Coke Super Bowl Ad "racist"
Who's saying what
A new Super Bowl ad campaign by Coca-Cola has been slammed by Arab-American groups who say it’s racist.
The Coke Chase ad, showing a variety of desert dwellers vying for a mirage of a giant bottle of that sticky black gold, portrays a stereotypical Arab man leading camels who is quickly left behind by the more Western-friendly Cowboys, Badlanders (a scruffy crew of bikers) and Showgirls.
“Why is it that Arabs are always shown as either oil-rich sheiks, terrorists or belly dancers?” Warren David, president of the Arab-American Anti-Discrimination Committee (ADC), said.
Imam Ali Siddiqui, president of the Muslim Institute for Interfaith Studies, said the commercial “portrayed Arabs as backward and foolish camel jockeys [who] have no chance to win in the world”.
Coke says the characters in the ad were “a nod to the movies of the past” – and if you hover over the characters in the clip you can be taken to their personal Tumblr pages.
The Arab man is based upon Vincent de Fairweather, the star of 1920s silent film The Kalaharian.
His Tumblr is a surprisingly extensive retrospective on his 20-second commerical role and features some meme-worthy moments, though the humour in them is somewhat questionable due to the racial stereotypes at play.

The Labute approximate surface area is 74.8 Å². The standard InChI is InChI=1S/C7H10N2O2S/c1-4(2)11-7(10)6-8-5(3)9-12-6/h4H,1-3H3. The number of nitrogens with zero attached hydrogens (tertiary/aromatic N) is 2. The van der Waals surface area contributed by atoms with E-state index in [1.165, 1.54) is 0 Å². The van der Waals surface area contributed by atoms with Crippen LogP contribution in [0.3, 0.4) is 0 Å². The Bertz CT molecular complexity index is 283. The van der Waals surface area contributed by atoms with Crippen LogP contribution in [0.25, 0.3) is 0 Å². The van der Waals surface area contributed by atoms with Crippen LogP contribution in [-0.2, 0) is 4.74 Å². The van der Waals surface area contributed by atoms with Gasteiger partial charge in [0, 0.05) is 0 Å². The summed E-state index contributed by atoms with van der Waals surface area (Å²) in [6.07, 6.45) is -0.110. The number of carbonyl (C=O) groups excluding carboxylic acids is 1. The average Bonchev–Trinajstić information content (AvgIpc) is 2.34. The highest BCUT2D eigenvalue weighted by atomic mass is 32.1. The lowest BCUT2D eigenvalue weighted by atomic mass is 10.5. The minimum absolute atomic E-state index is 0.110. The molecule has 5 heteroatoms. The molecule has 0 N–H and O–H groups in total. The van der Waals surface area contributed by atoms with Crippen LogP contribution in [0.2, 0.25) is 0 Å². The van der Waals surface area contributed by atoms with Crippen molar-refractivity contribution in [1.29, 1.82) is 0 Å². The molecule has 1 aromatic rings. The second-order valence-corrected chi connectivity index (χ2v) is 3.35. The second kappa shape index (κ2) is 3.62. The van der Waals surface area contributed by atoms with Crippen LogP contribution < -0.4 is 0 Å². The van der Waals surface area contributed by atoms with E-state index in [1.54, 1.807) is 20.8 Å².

“Coca-Cola is an inclusive brand enjoyed by all demographics,” Lauren Thompson, a spokeswoman for the brand, told the Ottawa Sun.
But people are questioning why, in a poll on the promo’s website asking viewers who should win the race, there is no option to vote for the Arab character.
Abed Ayoub, director of legal and policy affairs at the ADC, argued that “by not including the Arab in the race, it is clear the Arab is held to a different standard when compared with the other characters…What message is Coke sending with this?”
He said ADC intended to contact Coke and CBS Corporation today to “start a dialogue” and fight for the ad to be changed before the Super Bowl on Sunday.
Given that the company has a big share of the market in the Middle East and North Africa, and many convenience stores and other retail outlets are owned by Arab-Americans, he said, “Coke should understand and respect their consumers and have a better understanding of the market they are sharing.”
It remains to be seen if Coke will own up to any discrimination and make any effort to change the clip before it airs to an estimated 40% of U.S. households. The Super Bowl is the country’s highest rating TV event, garnering a record 111.3 million viewers last year.
Watch the clip below and decide for yourself.